8. 25-26 DEC 2017: Multiple Attacks Across Southern Thailand

Over the course of Christmas and Boxing Day, insurgents carried out a string of attacks across Southern Thailand. These attacks were a combination of IED attacks on infrastructure, SAF attacks on Army, Police and Paramilitary Ranger posts as well as blocking roads through felling trees and starting fires with vehicle tyres. At this time, available reports indicate only one has been killed. However, reports are still being compiled this time on these and other incidents.

COMMENT. While casualties appear to be low at this time, the number of incidents and time between them would indicate that insurgent groups have considerable freedom of movement. Reporting on the arrest in Phang Nga province mentioned the police suspected the two men from Yala province found with IED material were suspected of having plans to create unrest during New Year celebrations.

The attacks which have been logged so far have been over short periods of time on both Christmas and Boxing Day; suggesting these have been planned well in advance. Prior reporting on insurgent activities has shown that insurgent groups – who could be the BRN or RKK – can carry out such attacks. The timings of these attacks and the details surrounding the arrests in Phang Nga would indicate this is a planned offensive by insurgent groups.

There have been additional incidents of IEDs, cache finds and killing of security personnel across the South after the above incidents on Christmas and Boxing Day; but not over the same timeframes as the above incidents at the time of this report. COMMENT ENDS.

WEATHER EFFECTS – NEXT 7 DAYS (Thai Meteorological Department, 2014)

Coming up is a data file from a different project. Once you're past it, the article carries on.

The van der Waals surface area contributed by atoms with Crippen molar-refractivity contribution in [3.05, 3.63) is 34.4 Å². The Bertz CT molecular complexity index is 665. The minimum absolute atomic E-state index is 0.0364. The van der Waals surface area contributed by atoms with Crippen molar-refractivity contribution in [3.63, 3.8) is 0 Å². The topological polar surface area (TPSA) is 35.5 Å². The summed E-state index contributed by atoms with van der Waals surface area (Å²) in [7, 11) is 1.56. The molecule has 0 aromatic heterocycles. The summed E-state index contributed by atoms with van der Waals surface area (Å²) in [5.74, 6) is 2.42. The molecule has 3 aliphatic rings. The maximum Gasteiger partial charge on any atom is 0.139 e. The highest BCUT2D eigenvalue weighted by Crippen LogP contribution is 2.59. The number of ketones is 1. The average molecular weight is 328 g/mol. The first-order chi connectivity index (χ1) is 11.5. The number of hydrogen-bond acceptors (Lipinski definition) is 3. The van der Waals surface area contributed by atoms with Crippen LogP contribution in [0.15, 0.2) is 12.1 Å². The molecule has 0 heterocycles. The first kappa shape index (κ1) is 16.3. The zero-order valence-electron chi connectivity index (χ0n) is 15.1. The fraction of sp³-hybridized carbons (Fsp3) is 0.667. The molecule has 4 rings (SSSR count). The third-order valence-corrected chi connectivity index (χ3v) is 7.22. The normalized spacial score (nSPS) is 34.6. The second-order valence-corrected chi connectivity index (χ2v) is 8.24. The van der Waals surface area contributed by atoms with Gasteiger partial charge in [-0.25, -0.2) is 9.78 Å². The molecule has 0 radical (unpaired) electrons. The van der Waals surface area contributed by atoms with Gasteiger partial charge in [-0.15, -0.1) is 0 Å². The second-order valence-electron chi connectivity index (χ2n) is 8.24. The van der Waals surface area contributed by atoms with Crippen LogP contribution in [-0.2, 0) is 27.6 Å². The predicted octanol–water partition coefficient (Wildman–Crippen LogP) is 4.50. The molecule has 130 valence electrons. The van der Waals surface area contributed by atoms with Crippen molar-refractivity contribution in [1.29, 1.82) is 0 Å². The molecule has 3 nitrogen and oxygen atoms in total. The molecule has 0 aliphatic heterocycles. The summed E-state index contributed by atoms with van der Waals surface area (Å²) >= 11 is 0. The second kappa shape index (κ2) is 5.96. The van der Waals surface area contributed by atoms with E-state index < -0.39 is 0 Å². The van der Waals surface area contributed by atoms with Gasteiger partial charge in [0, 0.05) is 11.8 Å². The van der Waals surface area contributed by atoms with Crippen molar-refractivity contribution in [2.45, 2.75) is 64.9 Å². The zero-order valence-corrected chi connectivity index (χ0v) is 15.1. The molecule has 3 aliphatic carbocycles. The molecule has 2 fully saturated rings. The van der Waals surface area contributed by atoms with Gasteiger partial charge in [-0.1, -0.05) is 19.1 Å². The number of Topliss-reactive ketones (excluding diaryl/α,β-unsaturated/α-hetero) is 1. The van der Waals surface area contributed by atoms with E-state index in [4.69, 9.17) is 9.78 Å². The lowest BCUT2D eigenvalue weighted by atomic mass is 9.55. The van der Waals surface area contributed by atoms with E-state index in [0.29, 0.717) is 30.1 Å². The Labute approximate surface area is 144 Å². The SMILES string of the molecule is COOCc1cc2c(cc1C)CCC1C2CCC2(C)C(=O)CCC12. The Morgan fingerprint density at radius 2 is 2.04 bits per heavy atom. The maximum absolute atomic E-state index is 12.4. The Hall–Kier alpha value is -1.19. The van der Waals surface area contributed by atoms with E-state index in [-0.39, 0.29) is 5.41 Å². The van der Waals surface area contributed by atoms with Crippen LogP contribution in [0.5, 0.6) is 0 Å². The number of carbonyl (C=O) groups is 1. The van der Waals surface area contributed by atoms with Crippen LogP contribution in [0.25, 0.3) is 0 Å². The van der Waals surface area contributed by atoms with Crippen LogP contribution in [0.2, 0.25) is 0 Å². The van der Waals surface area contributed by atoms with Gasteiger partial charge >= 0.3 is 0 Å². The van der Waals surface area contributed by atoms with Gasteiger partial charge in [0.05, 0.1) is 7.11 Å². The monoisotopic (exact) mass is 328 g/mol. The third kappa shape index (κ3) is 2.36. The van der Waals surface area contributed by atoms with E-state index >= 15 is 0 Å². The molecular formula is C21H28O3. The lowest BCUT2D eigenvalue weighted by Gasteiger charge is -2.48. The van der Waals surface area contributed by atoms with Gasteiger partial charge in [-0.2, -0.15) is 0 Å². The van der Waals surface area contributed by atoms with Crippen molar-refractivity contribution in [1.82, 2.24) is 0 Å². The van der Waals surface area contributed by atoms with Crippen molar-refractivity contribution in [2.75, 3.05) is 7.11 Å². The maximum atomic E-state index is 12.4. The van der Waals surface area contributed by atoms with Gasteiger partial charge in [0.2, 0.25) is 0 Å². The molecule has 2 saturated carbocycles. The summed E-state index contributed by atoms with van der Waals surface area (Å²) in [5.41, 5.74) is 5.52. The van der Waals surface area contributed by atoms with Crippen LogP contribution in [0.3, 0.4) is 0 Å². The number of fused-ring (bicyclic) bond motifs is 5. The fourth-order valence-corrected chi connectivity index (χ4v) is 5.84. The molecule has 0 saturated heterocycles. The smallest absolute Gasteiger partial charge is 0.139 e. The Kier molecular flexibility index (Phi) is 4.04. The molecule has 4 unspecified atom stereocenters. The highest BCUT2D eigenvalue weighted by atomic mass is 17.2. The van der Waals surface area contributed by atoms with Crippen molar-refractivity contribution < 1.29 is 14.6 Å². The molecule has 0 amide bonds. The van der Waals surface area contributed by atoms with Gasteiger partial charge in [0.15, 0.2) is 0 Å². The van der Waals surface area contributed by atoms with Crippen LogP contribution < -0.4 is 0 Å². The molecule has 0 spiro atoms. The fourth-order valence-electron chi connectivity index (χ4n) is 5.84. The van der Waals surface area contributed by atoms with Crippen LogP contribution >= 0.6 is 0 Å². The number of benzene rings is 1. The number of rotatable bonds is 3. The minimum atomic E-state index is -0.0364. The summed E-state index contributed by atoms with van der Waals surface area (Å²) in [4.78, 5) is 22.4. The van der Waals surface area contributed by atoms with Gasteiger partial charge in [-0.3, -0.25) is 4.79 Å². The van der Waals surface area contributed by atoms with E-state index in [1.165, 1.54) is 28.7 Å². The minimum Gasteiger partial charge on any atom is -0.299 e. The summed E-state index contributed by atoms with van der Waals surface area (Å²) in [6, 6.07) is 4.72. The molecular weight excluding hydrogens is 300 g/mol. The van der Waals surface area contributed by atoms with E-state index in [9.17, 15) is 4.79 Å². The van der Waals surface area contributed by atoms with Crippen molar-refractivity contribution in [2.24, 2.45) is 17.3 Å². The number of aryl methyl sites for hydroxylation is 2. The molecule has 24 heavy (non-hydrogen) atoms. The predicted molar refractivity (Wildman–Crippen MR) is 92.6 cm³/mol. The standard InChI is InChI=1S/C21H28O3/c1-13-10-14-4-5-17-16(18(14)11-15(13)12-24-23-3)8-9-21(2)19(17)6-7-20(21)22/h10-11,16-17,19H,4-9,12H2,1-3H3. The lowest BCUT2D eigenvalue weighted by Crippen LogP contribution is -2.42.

COMMENT. There have not been any incidents of flooding found in open source reporting at this time. However, prior reporting featured several incidents of flooding occurring in the South of Thailand, causing several provinces to be declared disaster areas by local authorities (PRATTEN 2017d). COMMENT ENDS.

ASSESSMENT

Thailand’s overall situation appears to have lessened but remains at MEDIUM at this time. While there have been several incidents recorded, many of these are incidents of the status quo in the country and the situation surrounding the floods in the South appears to have dissipated at the moment. In addition, the length of time covered in this report is longer than usual reports.

Events in Bangkok over this period indicate the NCPO is preparing to continue its control on Thailand after the anticipated election. The announcements by former Senator Paiboon Nititawan of starting up a party which will support PM Chan-o-cha as an outsider PM, Deputy PM Wongsuwon’s support and PM Chan-o-cha’s remarks of no longer being a soldier CONFIRM the NCPO – and wider military – intend to maintain control over the country after the anticipated election. The remark by Senator Paiboon Nititawan of starting up his party on 01 MAR 2018 indicates this is POTENTIALLY when other parties will be able to resume their activities. With the continued ban on political activities and the above incidents, it is PROBABLE the NCPO is using its power over banning political activities to prepare itself for the election with a head start over other, well-established parties; especially the Pheu Thai and Democrat Parties.

While the ban on political activities remains, the lack of response by the authorities towards the protest being conducted by Myanmar nationals indicates a POSSIBLE threshold of when authorities will respond. It is POSSIBLE that Police will crack down on protests if signs of the protest turning violent appear or POTENTIALLY if the protestors are linked to the Democrat or Pheu Thai Parties.

As for incidents surrounding Yingluck Shinawatra, her return to Thailand before the election would pose a POTENTIAL problem for the NCPO. If returned and imprisoned as per her court conviction, this would be a POTENTIAL cause for unrest in the country by her supporters. While the Police and the Deputy PM have stated they intend to extradite her from England, the public disclosure of this intent is POSSIBLY to warn her to move elsewhere; limiting the chances of her being extradited back to Thailand at this time.